…The constraints on that topic make a huge difference to the possible outcomes that could be concluded – so much so that diametrically opposite findings would arise from different ways of bounding the understandings of Systems and Complexity. In my view, a great PhD on this would have to start by acknowledging the diversity of paradigms (and perspectives within the paradigms) in both fields, so this is not a simplistic question of “theory A says X and theory B says Y”. So, for example, there are systems methodologies that are strong on exploring multiple perspectives, and others that are weak on this. Likewise, there are complexity approaches that are both strong and weak on perspective-taking. So a really strong analysis would, I think, look at the diversity; the various aims that the diversity of approaches are trying to achieve; the various critiques of the different approaches; and then map each approach onto that territory of aims and critiques. Once that has been done, it should be possible to look for patterns – identify how the two research fields differ in terms of number and diversity of approaches, aims that are unique in one field compared to the other, aims that are common across both fields, aims that are very strongly featured in one field, etc. If you’re serious about doing a PhD on this (or a related topic), we could talk by skype. I should flag straight away though that we don’t have funded scholarships. I have a bunch of PhD students, but most are studying part-time and paying for themselves.
For some practical examples, have a look at these two papers and tell me what you learn about the difference or not:
A good chapter IIRC: https://stream.syscoi.com/2019/11/13/complexity-and-systems-thinking-january-2011-merali-and-allen/
A good series of papers IIRC:
And an enquiry:
So. All three labels are multiply defined and probably ‘essentially contested’. And, at the end of the day, it doesn’t matter – there are a bunch of good ideas, which can also steer you wrong – let’s use them.
Where it hurts (us all) is when people feel a need to define their work by doing ‘systems thinking’ down – explicitly or implicitly, subtly or not – in comparing themselves to the model they hold of some crap form of systems thinking. So in fighting against this nonsense, I’m partly creating the pain which I think we should all avoid by doing our work and not putting down other disciplines. But it’s a double bind – you let the mud stick as if you deserve it, or you get down in the mud and wrastle…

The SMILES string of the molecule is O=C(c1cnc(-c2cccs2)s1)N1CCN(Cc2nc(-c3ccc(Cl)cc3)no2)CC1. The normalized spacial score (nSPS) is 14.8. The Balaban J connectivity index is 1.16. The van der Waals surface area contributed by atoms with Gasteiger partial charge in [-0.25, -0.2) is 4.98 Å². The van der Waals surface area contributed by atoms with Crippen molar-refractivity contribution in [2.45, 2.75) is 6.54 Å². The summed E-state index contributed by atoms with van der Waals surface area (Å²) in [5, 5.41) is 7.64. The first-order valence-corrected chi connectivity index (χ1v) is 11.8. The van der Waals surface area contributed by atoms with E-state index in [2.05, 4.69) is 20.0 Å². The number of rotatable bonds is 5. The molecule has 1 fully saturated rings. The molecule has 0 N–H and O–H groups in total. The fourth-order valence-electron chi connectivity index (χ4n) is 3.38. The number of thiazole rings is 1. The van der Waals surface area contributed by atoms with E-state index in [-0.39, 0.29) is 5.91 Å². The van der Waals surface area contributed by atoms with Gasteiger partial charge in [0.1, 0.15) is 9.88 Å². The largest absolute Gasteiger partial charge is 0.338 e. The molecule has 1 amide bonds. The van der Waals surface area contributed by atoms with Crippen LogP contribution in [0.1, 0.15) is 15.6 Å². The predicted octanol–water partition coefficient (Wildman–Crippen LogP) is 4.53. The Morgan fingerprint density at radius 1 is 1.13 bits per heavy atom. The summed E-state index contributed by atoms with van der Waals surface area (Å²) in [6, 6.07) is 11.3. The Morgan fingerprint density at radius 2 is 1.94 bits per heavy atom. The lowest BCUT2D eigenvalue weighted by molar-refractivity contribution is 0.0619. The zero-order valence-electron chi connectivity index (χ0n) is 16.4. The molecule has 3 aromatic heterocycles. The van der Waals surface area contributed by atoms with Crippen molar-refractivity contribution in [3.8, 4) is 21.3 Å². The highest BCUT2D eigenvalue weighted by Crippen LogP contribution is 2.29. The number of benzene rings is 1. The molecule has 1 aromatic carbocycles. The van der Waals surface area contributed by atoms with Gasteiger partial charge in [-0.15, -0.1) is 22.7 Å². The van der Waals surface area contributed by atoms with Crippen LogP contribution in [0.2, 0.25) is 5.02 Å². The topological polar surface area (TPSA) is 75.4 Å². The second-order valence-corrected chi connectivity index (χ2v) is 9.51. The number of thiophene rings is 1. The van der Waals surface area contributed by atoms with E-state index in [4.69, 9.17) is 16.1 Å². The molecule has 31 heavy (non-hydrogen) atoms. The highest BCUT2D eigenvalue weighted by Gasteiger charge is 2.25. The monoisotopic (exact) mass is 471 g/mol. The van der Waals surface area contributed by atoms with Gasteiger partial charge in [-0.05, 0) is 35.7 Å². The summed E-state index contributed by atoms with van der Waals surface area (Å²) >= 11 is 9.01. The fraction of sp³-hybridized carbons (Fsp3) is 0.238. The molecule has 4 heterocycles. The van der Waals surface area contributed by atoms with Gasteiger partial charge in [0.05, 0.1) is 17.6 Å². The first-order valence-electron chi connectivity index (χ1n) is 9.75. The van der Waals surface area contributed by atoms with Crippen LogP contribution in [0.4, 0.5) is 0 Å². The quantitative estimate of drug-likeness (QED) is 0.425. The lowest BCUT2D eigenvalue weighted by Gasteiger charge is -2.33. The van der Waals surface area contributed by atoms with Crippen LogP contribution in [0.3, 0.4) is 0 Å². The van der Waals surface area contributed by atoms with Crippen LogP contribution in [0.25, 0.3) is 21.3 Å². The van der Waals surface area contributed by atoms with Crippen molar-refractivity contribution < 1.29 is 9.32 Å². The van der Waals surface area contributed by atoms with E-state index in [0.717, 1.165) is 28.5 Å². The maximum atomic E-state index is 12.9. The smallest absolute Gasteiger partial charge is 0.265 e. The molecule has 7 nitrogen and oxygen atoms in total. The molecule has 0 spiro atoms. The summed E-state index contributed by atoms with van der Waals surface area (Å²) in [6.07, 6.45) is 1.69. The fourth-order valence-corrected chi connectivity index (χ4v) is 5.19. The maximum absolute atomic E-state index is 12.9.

I would that I have nothing ‘against’ any person who chooses to label themselves as complexity; I love to hear about and explore and share their work (and will critique it or not based on what my limited understanding suggests it deserves – lord knows there are some poor, limited, self-limiting attempts at systems thinking too – I try to help nudge them to deeper awareness always). I *believe this is all part of the same learning and exploration*, and it turns out to be much harder to make an argument for overlap across and distinctions within-not-between, than it is to straw-man something and define your thing as different. Every time I get into this argument, I discover that my antagonist has picked one view of one set of practices, and held this up as *being* the whole.
And there *are*, of course, some more or less unsatisfactory ways you could try to make a distinction (subject to the arguments above) – at a SCiO group presentation, the only true distinction people form all three ‘camps’ could divine was a set of emotional biases of practitioners. But any definition of ‘complexity’ will fall short by some standards – as I’m arguing – so I won’t go into that here. (SCiO is the systems practitioner organisation – www.systemspractice.org – formerly Systems and Cybernetics in Organisation, now Systems and Complexity in Organisation cos it is undeniably trendier and why not?)
I’ll end with McCulloch on the Macy conferences:
“Even then, working in our shirt sleeves for days on end, at every meeting …. we were unable to behave in a familiar friendly or even civil manner. The first five meetings were intolerable. Some participants left in tears never to return. Margaret Mead records that in the heat of battle she broke a tooth and did not even notice it until after the meeting.”
There has never been an agreed definition, and there probably never will be.
A thousand years ago, you asked ‘Hey @antlerboy, tell us why complexity thinking is systems thinking, is cybernetics?’. The answer is there is no ‘is’ of identity (I’m borrowing Wittgestein’s ‘family resemblances’ concept), but the overlaps are so many and varied, as are the distinctions within the field, that meaningful distinctions can really only be made of small subsets across the space – or for polemical reasons.
Er, so why did you ask?